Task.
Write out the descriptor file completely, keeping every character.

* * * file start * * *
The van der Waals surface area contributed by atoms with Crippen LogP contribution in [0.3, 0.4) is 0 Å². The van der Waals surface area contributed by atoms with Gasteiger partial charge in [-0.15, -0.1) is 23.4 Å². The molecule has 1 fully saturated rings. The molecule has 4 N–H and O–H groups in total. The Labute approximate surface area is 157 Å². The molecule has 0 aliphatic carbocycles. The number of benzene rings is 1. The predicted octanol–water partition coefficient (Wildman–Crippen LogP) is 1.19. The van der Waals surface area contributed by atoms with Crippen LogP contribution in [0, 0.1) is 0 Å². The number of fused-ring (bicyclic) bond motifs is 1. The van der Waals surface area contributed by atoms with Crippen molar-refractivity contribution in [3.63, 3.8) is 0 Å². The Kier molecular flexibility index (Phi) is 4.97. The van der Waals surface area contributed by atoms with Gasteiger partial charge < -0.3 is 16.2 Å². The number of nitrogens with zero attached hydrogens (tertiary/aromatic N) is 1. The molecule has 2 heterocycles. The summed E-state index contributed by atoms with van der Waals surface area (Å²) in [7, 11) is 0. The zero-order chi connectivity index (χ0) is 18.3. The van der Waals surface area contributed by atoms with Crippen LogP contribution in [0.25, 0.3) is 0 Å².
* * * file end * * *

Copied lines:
The van der Waals surface area contributed by atoms with Crippen LogP contribution in [0.3, 0.4) is 0 Å². The van der Waals surface area contributed by atoms with Gasteiger partial charge in [-0.15, -0.1) is 23.4 Å². The molecule has 1 fully saturated rings. The molecule has 4 N–H and O–H groups in total. The Labute approximate surface area is 157 Å². The molecule has 0 aliphatic carbocycles. The number of benzene rings is 1. The predicted octanol–water partition coefficient (Wildman–Crippen LogP) is 1.19. The van der Waals surface area contributed by atoms with Crippen LogP contribution in [0, 0.1) is 0 Å². The number of fused-ring (bicyclic) bond motifs is 1. The van der Waals surface area contributed by atoms with Crippen molar-refractivity contribution in [3.63, 3.8) is 0 Å². The Kier molecular flexibility index (Phi) is 4.97. The van der Waals surface area contributed by atoms with Gasteiger partial charge < -0.3 is 16.2 Å². The number of nitrogens with zero attached hydrogens (tertiary/aromatic N) is 1. The molecule has 2 heterocycles. The summed E-state index contributed by atoms with van der Waals surface area (Å²) in [7, 11) is 0. The zero-order chi connectivity index (χ0) is 18.3. The van der Waals surface area contributed by atoms with Crippen LogP contribution in [0.25, 0.3) is 0 Å².